www.domain2.tld points to publicIP

www.domain3.tld points to publicIP

 

Now on your router forward 80 to your webserver privateIP.  On your webserver be it what tomcat, then here is instructions on how to do virtual hosting on tomcat

http://tomcat.apache.org/tomcat-6.0-doc/virtual-hosting-howto.html

 

Google for tomcat virtual hosting - there are many guides and howto's

Ok first off, I don't believe I actually said anything about "DNS redirect to folders" or ports.  That is probably your interpretation of (my poor text-art maybe) what I was explaining.  I notice when I say something relating to Network, you seem to go off in a different path.  Let me clarify my points so that you don't try to beat me up so much.

 

ChangeIP.com offer a free DDNS service.  I am attempting to take advantage of their service to play with Apache HTTP server.  One, I get free DNS (domain name) for free.  Well it's not my DNS.  Don't nitpick this one :p  Don't jump on my throat yet.  Two, I do not need to point it to or do any manual "redirect" of my EXTERNAL IP for this service.  Because this is a DDNS and it's free.  Everything was done by the server once I add the free DNS in.

 

Scenario 1:

DDNS                                            Your IP                  Your server            Contents

budman.getthis.com          ->   123.45.67.89   ->   HTTP Server 1   ->   D : / www1

budman.ddns.us               ->   123.45.67.89    ->   HTTP Server 1   ->   E : / www2

angrybudman.ddns.com   ->   123.45.67.89    ->   HTTP Server 1   ->   F : / www3

 

Scenario 2:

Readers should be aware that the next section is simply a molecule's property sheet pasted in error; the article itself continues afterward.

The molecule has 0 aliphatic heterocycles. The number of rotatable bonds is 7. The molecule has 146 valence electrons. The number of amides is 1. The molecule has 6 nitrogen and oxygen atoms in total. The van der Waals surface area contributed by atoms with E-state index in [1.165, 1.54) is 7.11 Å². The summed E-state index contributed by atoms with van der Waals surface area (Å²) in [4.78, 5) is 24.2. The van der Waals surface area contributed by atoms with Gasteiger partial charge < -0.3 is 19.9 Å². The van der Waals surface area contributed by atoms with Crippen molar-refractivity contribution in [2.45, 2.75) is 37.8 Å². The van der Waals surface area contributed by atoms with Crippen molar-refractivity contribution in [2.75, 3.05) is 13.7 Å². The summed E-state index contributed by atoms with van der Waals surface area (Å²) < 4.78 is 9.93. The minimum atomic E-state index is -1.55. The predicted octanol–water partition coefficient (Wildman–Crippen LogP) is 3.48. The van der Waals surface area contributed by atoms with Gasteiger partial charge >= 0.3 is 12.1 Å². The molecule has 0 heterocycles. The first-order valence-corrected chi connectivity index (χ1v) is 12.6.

budman.getthis.com          ->   123.45.67.89   ->   HTTP Server 1   ->   D : / www1

budman.ddns.us                ->   123.45.67.89   ->   HTTP Server 2   ->   E : / www2

angrybudman.ddns.com    ->   123.45.67.89   ->   HTTP Server 3   ->   F : / www3

 

Scenario 1 has only one instance of HTTP server redirecting three of the incoming web traffic to three different folders which contains different web content.  Hence the illusion of three different web server running.

 

Scenario 2 has three different HTTP servers.  Each HTTP server host its own web content.

 

My ONLY concern is on the server(s) AND contents.  I want to see three different web browser sees three different sites without the URL showing to one other DNS.  For example, if you visit "budman.getthis.com", your browser should see web content 1 while the URL still shows you are in "budman.getthis.com".  If you visit "budman.ddns.us", the browser URL still display "budman.ddns.us" while web content 2 shows up.  Another word, if you go to "angrybudman.ddns.com", it will not forward or show your new URL as "budman.getthis.com".

 

The real attempt here is three web sites on a single EXTERNAL IP (with three different contents of course).  That is the simplest I can say it.

 

Sorry original poster.  I just want to ask if this is what you were attempting to do.  But I think at this point, it looks like your thread has been highjacked lol...  I don't mean to.

 

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Posted

@krome no you didn't mention anything about dns redirect, who said my comments were directed at you?  But you clearly are confused if you think you need 3 different web servers to host 3 sites.

 

"either 3 different Apache servers or 1 same HTTP server with the mod_rewrite manipulation."

 

And no mod_rewrite is no what you or OP is talking about..  Mod rewrite would be used to rewrite a portion of url, not serve up a different site based upon the headers sent to the http server.

 

How are you going to send the same IP to different web servers in your 2nd scenario - this would be a load balancer or reverse proxy.  That looks at the headers your asking for say angrybudman.ddns.com and knows to send to http server 3 at some other IP than the the IP your A record points to for angrybudman.ddns.com

 

And your scenario one is just simple host headers or virtual hosting depending on what http server your using they can be called either.

 

And nobody is jumping on any throats ;)  It is a simple discussion of different protocols and technologies to serve up multiple names off the same server for http.